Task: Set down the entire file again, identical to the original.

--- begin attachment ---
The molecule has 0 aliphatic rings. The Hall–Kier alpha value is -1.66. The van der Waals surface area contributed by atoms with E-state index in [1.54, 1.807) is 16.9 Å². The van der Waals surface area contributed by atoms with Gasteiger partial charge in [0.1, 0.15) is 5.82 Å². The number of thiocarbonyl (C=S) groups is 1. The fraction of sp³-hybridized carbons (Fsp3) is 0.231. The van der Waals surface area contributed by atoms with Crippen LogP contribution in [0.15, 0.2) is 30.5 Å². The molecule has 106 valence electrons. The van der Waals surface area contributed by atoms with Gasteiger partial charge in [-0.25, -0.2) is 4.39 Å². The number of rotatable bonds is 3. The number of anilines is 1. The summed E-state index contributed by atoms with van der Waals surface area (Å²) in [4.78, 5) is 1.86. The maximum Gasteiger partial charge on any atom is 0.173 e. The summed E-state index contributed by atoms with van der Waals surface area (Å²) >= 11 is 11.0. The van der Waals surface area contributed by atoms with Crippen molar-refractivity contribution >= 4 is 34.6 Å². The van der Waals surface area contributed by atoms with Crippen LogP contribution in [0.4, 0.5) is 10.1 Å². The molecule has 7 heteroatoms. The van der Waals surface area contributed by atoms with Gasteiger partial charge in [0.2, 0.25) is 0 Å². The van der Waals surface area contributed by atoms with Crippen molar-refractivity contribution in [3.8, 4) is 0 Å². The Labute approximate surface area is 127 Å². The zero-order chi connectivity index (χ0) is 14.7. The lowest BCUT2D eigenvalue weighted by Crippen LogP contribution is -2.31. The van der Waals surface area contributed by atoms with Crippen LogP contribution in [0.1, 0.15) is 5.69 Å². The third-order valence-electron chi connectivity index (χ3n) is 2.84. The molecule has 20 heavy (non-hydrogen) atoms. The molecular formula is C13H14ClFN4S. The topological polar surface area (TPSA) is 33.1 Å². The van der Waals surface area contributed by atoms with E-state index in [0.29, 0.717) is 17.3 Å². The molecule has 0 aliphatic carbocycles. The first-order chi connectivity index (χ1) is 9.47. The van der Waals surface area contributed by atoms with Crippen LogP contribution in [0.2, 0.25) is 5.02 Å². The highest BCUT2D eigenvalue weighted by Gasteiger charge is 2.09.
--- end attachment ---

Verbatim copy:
The molecule has 0 aliphatic rings. The Hall–Kier alpha value is -1.66. The van der Waals surface area contributed by atoms with E-state index in [1.54, 1.807) is 16.9 Å². The van der Waals surface area contributed by atoms with Gasteiger partial charge in [0.1, 0.15) is 5.82 Å². The number of thiocarbonyl (C=S) groups is 1. The fraction of sp³-hybridized carbons (Fsp3) is 0.231. The van der Waals surface area contributed by atoms with Crippen LogP contribution in [0.15, 0.2) is 30.5 Å². The molecule has 106 valence electrons. The van der Waals surface area contributed by atoms with Gasteiger partial charge in [-0.25, -0.2) is 4.39 Å². The number of rotatable bonds is 3. The number of anilines is 1. The summed E-state index contributed by atoms with van der Waals surface area (Å²) in [4.78, 5) is 1.86. The maximum Gasteiger partial charge on any atom is 0.173 e. The summed E-state index contributed by atoms with van der Waals surface area (Å²) >= 11 is 11.0. The van der Waals surface area contributed by atoms with Crippen molar-refractivity contribution >= 4 is 34.6 Å². The van der Waals surface area contributed by atoms with Crippen LogP contribution in [0.4, 0.5) is 10.1 Å². The molecule has 7 heteroatoms. The van der Waals surface area contributed by atoms with Gasteiger partial charge in [0.2, 0.25) is 0 Å². The van der Waals surface area contributed by atoms with Crippen molar-refractivity contribution in [3.8, 4) is 0 Å². The Labute approximate surface area is 127 Å². The zero-order chi connectivity index (χ0) is 14.7. The lowest BCUT2D eigenvalue weighted by Crippen LogP contribution is -2.31. The van der Waals surface area contributed by atoms with Crippen LogP contribution in [0.1, 0.15) is 5.69 Å². The third-order valence-electron chi connectivity index (χ3n) is 2.84. The molecule has 20 heavy (non-hydrogen) atoms. The molecular formula is C13H14ClFN4S. The topological polar surface area (TPSA) is 33.1 Å². The van der Waals surface area contributed by atoms with E-state index in [0.29, 0.717) is 17.3 Å². The molecule has 0 aliphatic carbocycles. The first-order chi connectivity index (χ1) is 9.47. The van der Waals surface area contributed by atoms with Crippen LogP contribution in [0.2, 0.25) is 5.02 Å². The highest BCUT2D eigenvalue weighted by Gasteiger charge is 2.09.